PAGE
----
RE agents and non-conventional Financing

12 Replies

What has been your experience with residential RE agents in regards to investors and non-conventional financing methods? Mostly seller financing, as this is what I'm interested in down the road. To me seller financing seems like one of the best ways to accumulate SFRs. Are RE agents motivated to find and close Seller financing deals versus conventional bank deals? Is their commission less? How do you work agents into these deals? Where do RE agents fall on your lead generation list when you're maxed out on conv bank financing (I think 4)?

Just trying to learn more about where RE agents fall in my lead generation techniques.

Currently have 1 SFR and closing on my second April 30th, both conventional bank financing. Thanks


Typically, an owner who will do seller financing is not using an agent and therefore not paying a commission. Unless you hire an agent and pay the agent out of you, the buyer's, pocket, the agent makes no money and therefore is uninterested. 

@Zach Adams

Others can correct me if I'm misspeaking but most times you're not going to find SFR advertised as seller financing. Rather you'll find motivated sellers who you offer seller financing to as an option to get creative and take their problem off their hands.

There are properties on the MLS being advertised with owner financing. Generally there is a catch and there are not that many properties being advertised this way.

Commissions remain the same if the down payment is enough to cover the closing costs and commissions.

In our primary MLS there are currently 0 homes advertised as owner financed. Over 5000+ homes available.

@Zach Adams

The majority of agents won't hunt around looking to deliver you seller financed properties. All of the seller financed properties I have accumulated were on the MLS, not advertised as seller carry, 90+ days on the market and free and clear. I'm a licensed agent but I usually use the listing agent to represent me. It gives them more of a incentive to close the deal. I don't throw the seller financing at the owner until I gather my intel about the property and seller. I keep irons in the fire with many MLS properties keeping ongoing communication with the listing agent about the property status and seller. When sellers are selling a property, typically elderly or properties in a trust that have multiple siblings, I find there is a tremendous amount of mental pressure on the seller(s) to move the property. Over time there best option to get the golden sales price they wanted turns into the seller carry option. I'm not afraid to over pay for a property if the terms pencil out.

I present my offers in a written letter prior to a formal offer.  I have uploaded some of my offer letters in the BP fileplace under Letters.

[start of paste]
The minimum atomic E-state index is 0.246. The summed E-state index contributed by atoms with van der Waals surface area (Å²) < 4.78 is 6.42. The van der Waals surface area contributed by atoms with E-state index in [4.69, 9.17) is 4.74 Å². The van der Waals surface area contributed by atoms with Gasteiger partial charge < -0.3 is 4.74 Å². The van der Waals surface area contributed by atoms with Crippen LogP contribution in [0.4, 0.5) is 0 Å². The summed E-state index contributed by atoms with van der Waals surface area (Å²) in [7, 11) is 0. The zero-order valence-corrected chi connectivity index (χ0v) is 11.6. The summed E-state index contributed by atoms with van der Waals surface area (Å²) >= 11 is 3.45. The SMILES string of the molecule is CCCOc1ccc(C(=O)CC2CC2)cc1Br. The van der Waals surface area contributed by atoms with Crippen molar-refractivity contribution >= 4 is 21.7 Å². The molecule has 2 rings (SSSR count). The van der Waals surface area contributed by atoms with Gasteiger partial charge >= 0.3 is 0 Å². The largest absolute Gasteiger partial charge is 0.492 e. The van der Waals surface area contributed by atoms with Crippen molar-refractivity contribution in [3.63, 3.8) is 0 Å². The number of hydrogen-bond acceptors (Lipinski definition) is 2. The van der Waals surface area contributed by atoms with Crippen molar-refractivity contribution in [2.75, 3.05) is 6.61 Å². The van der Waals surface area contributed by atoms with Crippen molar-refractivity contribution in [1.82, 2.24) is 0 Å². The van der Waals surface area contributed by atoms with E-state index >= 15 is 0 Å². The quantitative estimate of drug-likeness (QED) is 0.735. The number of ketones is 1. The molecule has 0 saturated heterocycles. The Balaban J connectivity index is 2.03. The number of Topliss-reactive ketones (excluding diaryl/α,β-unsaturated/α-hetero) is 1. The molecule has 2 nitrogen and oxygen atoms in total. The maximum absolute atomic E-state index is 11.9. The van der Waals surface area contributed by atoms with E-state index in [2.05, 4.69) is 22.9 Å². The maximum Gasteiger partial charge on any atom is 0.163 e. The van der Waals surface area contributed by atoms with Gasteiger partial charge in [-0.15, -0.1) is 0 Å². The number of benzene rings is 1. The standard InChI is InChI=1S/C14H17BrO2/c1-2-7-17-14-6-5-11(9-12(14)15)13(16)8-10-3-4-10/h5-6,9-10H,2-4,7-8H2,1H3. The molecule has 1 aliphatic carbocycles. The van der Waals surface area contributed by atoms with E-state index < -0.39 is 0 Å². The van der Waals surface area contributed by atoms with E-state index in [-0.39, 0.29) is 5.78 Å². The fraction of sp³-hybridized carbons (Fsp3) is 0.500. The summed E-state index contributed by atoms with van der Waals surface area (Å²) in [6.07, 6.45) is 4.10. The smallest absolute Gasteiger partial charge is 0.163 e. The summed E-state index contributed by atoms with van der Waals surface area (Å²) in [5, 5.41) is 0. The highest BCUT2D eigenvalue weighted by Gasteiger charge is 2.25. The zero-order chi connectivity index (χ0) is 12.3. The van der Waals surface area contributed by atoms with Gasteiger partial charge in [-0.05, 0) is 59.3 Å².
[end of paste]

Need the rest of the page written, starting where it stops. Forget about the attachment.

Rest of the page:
Hope that helps.

Originally posted by @Frank Romine :

@Zach Adams

Very informative. I like the idea of keeping multiple properties on the radar, free and clear, and on the MLS 90+days. Do you have the listing agent notify you if it reaches a certain timeframe, say 120 days or do you stay on top of the age of the listing? Just weighing how much work you do versus how much work the listing agent will do.


I am a Realtor in southern Massachusetts. I think that most of my colleagues are nervous to consider any kind of financing outside of cash deals and lender managed loans. Instead of looking for deals that are advertised owner financing. You should communicate your intentions to the seller and put into your offer seller financing terms. If they bite you've got a deal. Everything is negotiable in Real Estate. You just have to be created and have a healthy level of gall to ask for what you need.


@Zach Adams

I never expect much from a listing agent.  I keep pinging them for updates.  Keep an eye on the over priced listing.  Over priced listing often don't get much attention and can be really discouraging for everyone. I have personally been in the shoes of the buyer, seller, listing agent and buyers agents.  Expired listing can also be another target for seller financing.


@Frank R. "I never expect much from a listing agent. (My experience also) I keep pinging them for updates. Keep an eye on the over priced listing. Over priced listing often don't get much attention and can be really discouraging for everyone. I have personally been in the shoes of the buyer, seller, listing agent and buyers agents. Expired listing can also be another target for seller financing. (But tell the Owner/Seller, right away, that you are not an Agent looking for a Listing, because Expireds are barraged by Agents;-) "

@Mike Hurney

Re reading my comment when I said I "never expect much from an agent" , what I meant was I never expect agents representing me to find seller finance properties and create terms that are favorable.  

Another note is that if a property is listed as seller financing, the terms are almost never favorable to the buyer.  That doesn't mean you shouldn't negotiate.


@Frank R. That's what I meant also.

"terms are almost never favorable to the buyer. That doesn't mean you shouldn't negotiate." No Kidding! Of Course we all negotiate.

Expireds (and FSBOs) You should always let a Seller/Owner know you're not an Agent looking for a Listing, unless you are. They get besieged by Brokers.

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